This makes me believe that the publishing world honestly is beginning to change.  Speaking as someone who is finally getting up the courage to self-publish my books, that first sentence is the antithesis of what I’ve been internalizing for the last ten years or so.  To read that in a “traditional” agent’s blog validates the route I’ve decided to take.  Mind, I would have taken this route, anyway, as on a personal level I need more control over my career than traditional publishing would give me (which is also why I am a former librarian and currently an independent curator and exhibit designer in my other life), but it’s incredibly good to see this right now.

Categories: freelancing, museum work, philosophy, Repeating History, self-publishing, writing | Leave a comment

it’s been a long time

Too long, I’m afraid.  I’m about to finish my second gig (the photo curation for the Tacoma Historical Society).  I have finished curating and cataloging over 2200 images, ranging from glass negatives to prints from digital images, and am now in the process of building virtual exhibits, collections of photographs with informative captions, which will be placed online as part of the Society’s website.  I will post the link as soon as it becomes available.  The first two virtual exhibits will be about early Tacoma schools and historic personages of Tacoma, respectively.

I have started a third, curating textiles, beginning with a collection of wedding gowns running the gamut from late 19th century to almost modern, for the Fife Historical Society.  And I am in discussions with yet another local historical society for the creation of another exhibit this fall.  So the freelance museum curator business seems to be keeping me in cotton gloves and acid-free tissue, at any rate.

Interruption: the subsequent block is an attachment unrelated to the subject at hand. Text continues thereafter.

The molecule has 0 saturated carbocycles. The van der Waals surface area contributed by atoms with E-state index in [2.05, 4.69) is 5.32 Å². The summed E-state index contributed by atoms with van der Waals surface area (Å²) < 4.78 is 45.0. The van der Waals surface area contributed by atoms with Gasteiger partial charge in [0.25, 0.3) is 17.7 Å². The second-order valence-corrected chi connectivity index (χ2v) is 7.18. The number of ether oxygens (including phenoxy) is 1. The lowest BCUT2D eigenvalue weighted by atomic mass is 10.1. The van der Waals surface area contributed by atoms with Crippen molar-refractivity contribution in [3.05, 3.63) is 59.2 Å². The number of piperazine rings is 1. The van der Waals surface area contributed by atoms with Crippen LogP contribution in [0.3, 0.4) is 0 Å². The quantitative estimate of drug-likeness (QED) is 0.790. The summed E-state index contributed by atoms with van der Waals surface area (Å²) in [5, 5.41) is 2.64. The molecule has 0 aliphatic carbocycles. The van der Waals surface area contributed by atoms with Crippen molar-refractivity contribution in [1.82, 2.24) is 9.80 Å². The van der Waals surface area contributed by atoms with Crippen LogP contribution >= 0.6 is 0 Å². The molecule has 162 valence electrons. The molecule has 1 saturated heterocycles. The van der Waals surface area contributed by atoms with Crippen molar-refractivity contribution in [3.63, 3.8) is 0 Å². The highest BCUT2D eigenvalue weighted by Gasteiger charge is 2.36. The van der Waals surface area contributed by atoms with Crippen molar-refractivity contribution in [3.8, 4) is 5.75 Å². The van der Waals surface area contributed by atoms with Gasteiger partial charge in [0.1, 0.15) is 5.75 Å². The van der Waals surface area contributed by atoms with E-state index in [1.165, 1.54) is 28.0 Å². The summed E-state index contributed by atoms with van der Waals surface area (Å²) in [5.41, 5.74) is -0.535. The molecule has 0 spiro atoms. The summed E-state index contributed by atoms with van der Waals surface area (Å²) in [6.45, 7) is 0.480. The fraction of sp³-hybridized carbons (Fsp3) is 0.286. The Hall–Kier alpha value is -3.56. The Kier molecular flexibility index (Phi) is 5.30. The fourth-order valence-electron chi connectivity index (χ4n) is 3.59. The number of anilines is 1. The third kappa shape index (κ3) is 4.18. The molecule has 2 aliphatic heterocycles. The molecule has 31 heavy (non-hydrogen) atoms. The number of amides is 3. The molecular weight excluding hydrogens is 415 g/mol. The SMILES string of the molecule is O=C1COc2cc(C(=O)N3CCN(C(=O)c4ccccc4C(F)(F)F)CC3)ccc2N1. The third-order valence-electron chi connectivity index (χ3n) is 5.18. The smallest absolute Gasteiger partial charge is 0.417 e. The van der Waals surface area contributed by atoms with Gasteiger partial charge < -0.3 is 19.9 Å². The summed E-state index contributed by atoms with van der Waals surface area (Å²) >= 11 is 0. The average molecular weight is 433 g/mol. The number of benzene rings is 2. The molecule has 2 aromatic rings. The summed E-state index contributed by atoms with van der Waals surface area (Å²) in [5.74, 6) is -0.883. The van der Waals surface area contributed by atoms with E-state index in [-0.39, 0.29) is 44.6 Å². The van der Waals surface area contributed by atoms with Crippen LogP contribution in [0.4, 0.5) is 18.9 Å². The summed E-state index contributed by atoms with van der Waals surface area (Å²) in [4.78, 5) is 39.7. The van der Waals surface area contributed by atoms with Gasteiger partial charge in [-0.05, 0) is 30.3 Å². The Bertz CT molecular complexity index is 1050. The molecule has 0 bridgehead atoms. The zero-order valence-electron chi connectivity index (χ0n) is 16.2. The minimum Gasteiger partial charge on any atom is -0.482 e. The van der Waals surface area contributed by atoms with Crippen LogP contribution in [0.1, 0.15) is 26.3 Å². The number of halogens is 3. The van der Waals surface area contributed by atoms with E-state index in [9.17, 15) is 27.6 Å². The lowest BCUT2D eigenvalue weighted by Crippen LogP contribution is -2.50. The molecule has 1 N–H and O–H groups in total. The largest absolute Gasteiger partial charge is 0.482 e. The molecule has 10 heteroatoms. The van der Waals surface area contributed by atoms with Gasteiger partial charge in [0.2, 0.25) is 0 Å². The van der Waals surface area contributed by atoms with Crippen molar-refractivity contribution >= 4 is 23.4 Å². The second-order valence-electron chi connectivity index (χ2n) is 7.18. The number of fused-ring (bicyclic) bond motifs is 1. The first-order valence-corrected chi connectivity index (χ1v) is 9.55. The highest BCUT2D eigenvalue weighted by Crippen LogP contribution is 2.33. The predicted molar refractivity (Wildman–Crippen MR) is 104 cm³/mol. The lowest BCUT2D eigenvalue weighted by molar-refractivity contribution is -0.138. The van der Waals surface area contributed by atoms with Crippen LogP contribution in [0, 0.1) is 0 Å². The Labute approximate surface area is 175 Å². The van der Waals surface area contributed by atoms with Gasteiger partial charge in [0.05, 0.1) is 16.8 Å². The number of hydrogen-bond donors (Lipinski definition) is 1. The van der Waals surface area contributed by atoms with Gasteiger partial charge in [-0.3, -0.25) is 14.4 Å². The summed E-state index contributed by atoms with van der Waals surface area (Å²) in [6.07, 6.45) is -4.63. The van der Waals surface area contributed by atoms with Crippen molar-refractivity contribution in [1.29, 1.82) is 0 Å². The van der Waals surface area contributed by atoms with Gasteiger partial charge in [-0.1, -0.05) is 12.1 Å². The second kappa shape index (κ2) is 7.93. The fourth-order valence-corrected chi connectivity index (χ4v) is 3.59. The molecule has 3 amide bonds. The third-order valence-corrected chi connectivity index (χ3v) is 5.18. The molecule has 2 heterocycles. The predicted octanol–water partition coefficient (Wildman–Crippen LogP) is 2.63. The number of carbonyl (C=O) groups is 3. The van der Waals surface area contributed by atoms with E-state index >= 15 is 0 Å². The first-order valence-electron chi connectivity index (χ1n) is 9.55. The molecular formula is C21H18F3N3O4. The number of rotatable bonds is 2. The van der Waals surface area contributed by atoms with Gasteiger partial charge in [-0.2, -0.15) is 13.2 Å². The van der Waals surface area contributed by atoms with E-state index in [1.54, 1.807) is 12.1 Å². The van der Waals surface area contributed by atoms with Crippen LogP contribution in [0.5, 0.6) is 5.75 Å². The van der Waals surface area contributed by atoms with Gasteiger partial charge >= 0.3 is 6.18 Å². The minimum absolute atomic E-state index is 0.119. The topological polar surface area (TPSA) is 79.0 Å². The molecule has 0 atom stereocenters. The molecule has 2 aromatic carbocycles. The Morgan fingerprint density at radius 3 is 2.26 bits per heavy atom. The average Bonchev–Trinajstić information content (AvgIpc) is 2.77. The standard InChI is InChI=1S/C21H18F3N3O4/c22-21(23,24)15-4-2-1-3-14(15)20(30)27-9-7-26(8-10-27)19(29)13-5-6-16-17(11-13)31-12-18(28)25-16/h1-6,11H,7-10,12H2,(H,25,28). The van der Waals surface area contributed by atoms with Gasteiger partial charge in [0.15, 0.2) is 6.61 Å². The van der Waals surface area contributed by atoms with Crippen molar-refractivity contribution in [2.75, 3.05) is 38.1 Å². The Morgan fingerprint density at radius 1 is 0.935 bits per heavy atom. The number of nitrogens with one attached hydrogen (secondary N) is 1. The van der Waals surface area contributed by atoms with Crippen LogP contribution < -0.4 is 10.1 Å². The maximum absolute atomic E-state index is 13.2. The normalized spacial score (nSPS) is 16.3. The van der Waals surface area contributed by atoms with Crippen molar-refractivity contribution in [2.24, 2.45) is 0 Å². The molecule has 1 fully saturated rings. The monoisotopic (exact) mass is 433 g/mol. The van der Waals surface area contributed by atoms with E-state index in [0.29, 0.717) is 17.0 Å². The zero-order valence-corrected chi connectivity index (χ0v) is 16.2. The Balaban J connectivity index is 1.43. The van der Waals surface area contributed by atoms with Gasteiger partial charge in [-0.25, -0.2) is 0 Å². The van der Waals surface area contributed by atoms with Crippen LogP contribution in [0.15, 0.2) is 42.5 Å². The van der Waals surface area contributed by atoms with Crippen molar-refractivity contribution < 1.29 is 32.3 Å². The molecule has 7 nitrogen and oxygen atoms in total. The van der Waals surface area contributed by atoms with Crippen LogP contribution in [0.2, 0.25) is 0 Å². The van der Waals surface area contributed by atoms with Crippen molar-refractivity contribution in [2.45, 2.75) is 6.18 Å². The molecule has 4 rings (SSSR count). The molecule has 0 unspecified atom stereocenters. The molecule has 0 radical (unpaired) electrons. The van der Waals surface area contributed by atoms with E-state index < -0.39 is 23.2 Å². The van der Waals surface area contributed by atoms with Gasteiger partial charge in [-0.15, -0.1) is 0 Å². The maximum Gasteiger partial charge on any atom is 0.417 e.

Today I had the wonderful opportunity to go behind the scenes at the Washington State Historical Society research center, where I attended a workshop about curating baskets and other textiles.  The first part of the workshop was standard lecture/question and answer (and very informative), but the second part was touring several of the textile storage rooms, including one that housed over 1500 Northwest-made Indian baskets, many of which were over 100 years old.  I wish I’d brought my camera.  The baskets ran the gamut from thimble-sized to one I could almost have sat in, and included materials from bark to reed to beads.  I think my personal favorites were the one woven to look just like a china cup and saucer, and the collection of thimble-sized baskets.  I felt about those the way I do about miniature quilts at quilt shows.  Wow, that’s impressive.  Man, they must have been insane…

One other piece of unrelated news:  I am in the process of editing, creating cover art, and formatting my historical with a whiff of fantasy novel for the Kindle and Smashwords.  I hope to have it up and for sale by the end of July, and I will announce it here (and everywhere else I can think of) as soon as it becomes available.

And I’ll try not to disappear into the ether on you again any time soon, too.

Categories: freelancing, museum school, museum work, museums, Repeating History, research, self-publishing, writing | 5 Comments

a finished exhibit

Today I finished installing my first exhibit for pay, Clover Park:  How a school district helped build a community, for the Lakewood History Museum.  The grand opening, complete with ribbon cutting, will take place on Saturday, March 19th, at 1 pm.  The museum itself will be open from noon to six that day (the regular hours are 12-4, Wed.-Sat.).  If you will be in the Tacoma, Washington, area, on that day, we would be very happy to have you drop in!

If you can’t, well, here are some photos I took this afternoon after I wiped the last fingerprints off of the display case covers [g]:

The introductory panel.  The graphic design, four large panels, and templates for the smaller panels were created by the inventive Chris Erlich.  I couldn’t be more pleased with them.
The first display case.  The 1960-vintage Hudtloff Junior High School beanie is fun.  I mounted it on a styrofoam ball covered in polyethylene fleece.
One of the photo panel walls, including a timeline.

More photos, two small text panels, the acknowledgements panel, and another timeline panel.  Lakes High School has national award-winning choirs, as illustrated at the top of this photo.  The top left panel is about extremely recent history, since the Clover Park Warriors won the Washington state 2A basketball state title, and the Lakes Lancers won the Washington state 3A state basketball title, all in the same week last week.
The other display case, including a 1940-vintage high school diploma (Clover Park High School’s first graduating class), and two annuals, a 1940 Clover Park Klahowya, and a 1964 Lakes High School Legend (Lakes’ first graduating class).